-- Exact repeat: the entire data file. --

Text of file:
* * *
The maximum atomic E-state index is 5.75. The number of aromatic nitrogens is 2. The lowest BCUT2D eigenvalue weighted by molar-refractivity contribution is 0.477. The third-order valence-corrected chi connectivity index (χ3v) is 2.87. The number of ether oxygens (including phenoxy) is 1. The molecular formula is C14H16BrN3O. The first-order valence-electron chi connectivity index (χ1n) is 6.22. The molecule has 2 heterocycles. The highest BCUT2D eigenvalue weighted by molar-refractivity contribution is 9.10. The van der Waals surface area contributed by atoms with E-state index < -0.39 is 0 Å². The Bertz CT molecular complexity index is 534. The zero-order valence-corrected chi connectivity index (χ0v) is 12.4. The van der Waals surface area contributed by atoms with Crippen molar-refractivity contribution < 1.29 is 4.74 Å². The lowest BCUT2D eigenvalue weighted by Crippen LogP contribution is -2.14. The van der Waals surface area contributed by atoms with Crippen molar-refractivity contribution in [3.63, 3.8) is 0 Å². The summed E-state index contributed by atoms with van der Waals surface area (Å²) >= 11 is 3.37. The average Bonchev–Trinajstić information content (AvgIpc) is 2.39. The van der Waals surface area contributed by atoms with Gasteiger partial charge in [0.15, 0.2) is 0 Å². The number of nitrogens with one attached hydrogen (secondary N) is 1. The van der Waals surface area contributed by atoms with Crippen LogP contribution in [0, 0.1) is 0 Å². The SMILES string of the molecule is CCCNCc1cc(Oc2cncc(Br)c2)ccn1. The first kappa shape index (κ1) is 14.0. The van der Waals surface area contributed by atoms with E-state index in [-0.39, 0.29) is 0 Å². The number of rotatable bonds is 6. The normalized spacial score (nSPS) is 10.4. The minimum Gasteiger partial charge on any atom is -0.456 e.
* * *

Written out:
The maximum atomic E-state index is 5.75. The number of aromatic nitrogens is 2. The lowest BCUT2D eigenvalue weighted by molar-refractivity contribution is 0.477. The third-order valence-corrected chi connectivity index (χ3v) is 2.87. The number of ether oxygens (including phenoxy) is 1. The molecular formula is C14H16BrN3O. The first-order valence-electron chi connectivity index (χ1n) is 6.22. The molecule has 2 heterocycles. The highest BCUT2D eigenvalue weighted by molar-refractivity contribution is 9.10. The van der Waals surface area contributed by atoms with E-state index < -0.39 is 0 Å². The Bertz CT molecular complexity index is 534. The zero-order valence-corrected chi connectivity index (χ0v) is 12.4. The van der Waals surface area contributed by atoms with Crippen molar-refractivity contribution < 1.29 is 4.74 Å². The lowest BCUT2D eigenvalue weighted by Crippen LogP contribution is -2.14. The van der Waals surface area contributed by atoms with Crippen molar-refractivity contribution in [3.63, 3.8) is 0 Å². The summed E-state index contributed by atoms with van der Waals surface area (Å²) >= 11 is 3.37. The average Bonchev–Trinajstić information content (AvgIpc) is 2.39. The van der Waals surface area contributed by atoms with Gasteiger partial charge in [0.15, 0.2) is 0 Å². The number of nitrogens with one attached hydrogen (secondary N) is 1. The van der Waals surface area contributed by atoms with Crippen LogP contribution in [0, 0.1) is 0 Å². The SMILES string of the molecule is CCCNCc1cc(Oc2cncc(Br)c2)ccn1. The first kappa shape index (κ1) is 14.0. The van der Waals surface area contributed by atoms with E-state index in [-0.39, 0.29) is 0 Å². The number of rotatable bonds is 6. The normalized spacial score (nSPS) is 10.4. The minimum Gasteiger partial charge on any atom is -0.456 e.